was able to get up and reach second. The next inning Greenberg walked,
and asked Robinson, who was playing first base, if he had been hurt in the
collision. Assured by Robinson that he hadn’t been, Greenberg said to him, 'Don’t pay any attention to these guys who are trying to make it
hard for you. Stick in
there ... . I hope you and I can get together for a talk. There are a few things I’ve
learned down through the years that might help you and make it easier.'"
Despite wide coverage of the episode at the time it took place -- Robinson old the New York Times, “Class tells. It sticks out all over Mr. Greenberg.” -- the conversation between Robinson and Greenberg is given scant attention by Robinson's biographers.
Hank Greenberg: The Story of My Life. Photo courtesy of Amazon.com.
"Here were our guys, a bunch of ignorant, stupid Southerners who couldn't speak properly ... and all they could do was make jokes about Jackie. The couldn't recognize that they had a special person in front of them. ... I identified with Jackie Robinson. I had feelings for him because they had treated me the same way. Not as bad, but they made remarks about my being a sheenie and a Jew all the time."
Hank Greenberg: The Hero of Heroes. Photo courtesy of Amazon.com.
As of the time of this posting, no Beckett Marketplace seller is offering the card. Prices, when collectors can find the Fleer cards on eBay or Amazon, range from $10-$100 or more, depending on the scarcity of the particular issue.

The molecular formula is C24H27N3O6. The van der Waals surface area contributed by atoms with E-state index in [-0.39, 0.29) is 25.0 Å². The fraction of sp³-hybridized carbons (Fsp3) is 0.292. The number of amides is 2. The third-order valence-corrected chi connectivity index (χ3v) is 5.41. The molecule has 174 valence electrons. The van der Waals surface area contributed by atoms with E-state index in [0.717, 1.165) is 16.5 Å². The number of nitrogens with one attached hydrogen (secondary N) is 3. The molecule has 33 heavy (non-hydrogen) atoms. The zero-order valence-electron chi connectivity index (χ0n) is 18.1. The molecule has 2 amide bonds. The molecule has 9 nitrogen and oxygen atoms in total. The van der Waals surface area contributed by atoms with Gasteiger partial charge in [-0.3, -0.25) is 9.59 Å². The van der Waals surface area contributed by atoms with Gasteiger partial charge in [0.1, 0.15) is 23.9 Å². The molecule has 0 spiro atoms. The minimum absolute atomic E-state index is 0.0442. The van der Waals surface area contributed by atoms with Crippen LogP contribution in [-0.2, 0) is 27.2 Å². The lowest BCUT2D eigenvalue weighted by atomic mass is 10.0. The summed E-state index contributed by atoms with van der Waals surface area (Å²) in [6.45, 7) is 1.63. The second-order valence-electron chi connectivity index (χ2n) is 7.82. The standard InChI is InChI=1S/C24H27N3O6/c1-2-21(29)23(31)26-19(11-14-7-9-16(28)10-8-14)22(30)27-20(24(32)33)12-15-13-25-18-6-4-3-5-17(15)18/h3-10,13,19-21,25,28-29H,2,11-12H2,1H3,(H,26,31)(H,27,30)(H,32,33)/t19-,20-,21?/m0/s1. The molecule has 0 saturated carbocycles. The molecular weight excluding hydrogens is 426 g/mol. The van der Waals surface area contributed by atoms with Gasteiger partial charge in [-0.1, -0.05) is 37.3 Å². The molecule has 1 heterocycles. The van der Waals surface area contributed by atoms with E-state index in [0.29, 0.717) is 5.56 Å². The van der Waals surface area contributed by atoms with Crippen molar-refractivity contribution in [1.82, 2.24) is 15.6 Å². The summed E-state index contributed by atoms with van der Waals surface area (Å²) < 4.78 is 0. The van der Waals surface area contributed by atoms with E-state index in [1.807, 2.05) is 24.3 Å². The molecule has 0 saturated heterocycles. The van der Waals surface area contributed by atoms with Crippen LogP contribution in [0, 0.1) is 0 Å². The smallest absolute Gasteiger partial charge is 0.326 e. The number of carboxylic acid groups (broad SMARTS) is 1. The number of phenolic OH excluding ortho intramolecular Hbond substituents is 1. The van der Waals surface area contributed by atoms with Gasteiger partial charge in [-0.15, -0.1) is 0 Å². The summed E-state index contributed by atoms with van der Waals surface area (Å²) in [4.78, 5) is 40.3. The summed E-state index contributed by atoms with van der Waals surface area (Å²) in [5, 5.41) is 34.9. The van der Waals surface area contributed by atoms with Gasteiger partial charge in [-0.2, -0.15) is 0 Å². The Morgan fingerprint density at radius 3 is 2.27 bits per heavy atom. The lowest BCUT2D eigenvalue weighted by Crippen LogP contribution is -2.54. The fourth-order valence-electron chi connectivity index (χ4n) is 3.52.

While potentitally difficult and costly to obtain, the Robinson pants/Greenberg bat variation (which saw a limited production of just 50 cards) would represent a jewel in the crown of any Jewish baseball card collector, in my opinion.
The only problem with the card is that it depicts Greenberg in his Detroit Tigers uniform. Greenberg, of course, played for the Pirates when he faced Robinson, and for the Tigers for years prior to Robinson's major league debut. As such, Greenberg as a Tiger was never a "rival" of Robinson's.
Even with this historical inaccuracy, I think the card is a terrific addition to any Jewish baseball collection.
Hank Greenberg Jackie Robinson JML card. Photo courtesy of JSC.
The Jewish Major Leaguers card is much more accessible to buyers who don't have deep pockets.
Card #50 in the 2008 "Hank Greenberg 75th Anniversary Edition of the JML series, titled "An Encounter," can be found on Amazon
At the time of this posting, no Beckett Marketplace or eBay sellers were offering the 2008 JML card.
42, American Jews and America's Game: Voices of a Growing Legacy in Baseball, Going to Bat for Jackie Robinson: The Jewish Role in Breaking Baseball's Color Line, Hammerin' Hank Greenberg, Hank Greenberg, Hank Greenberg: The Hero of Heroes, Hank Greenberg: The Hero Who Didn't Want to Be One, Hank Greenberg: The Story of My Life, Jackie Robinson, Jewish baseball, Jewish Major Leaguers in Their Own Words, JewishSportsCollectibles.com, Jews And Baseball, Jews and Baseball: An American Love Story, Life And Times of Hank Greenberg, Pee Wee Reese, The Baseball Talmud, The Big Book of Jewish Baseball, Two Pioneers: How Hank Greenberg and Jackie Robinson Transformed Baseball - and America, When Jackie and Hank Met
With the recent release of 42, the movie detailing Jackie Robinson's breaking of the Major League Baseball's "color line" in modern era (April 15 marked the 66th anniversary of Robinson's 1947 debut with the Brooklyn Dodgers), I've been thinking a great deal about Robinson, whom I've long admired for his courage and grace.
The connections between Jackie Robinson and the Jewish people, are broader, deeper and more intimate than I knew when I started my research for this series of postings.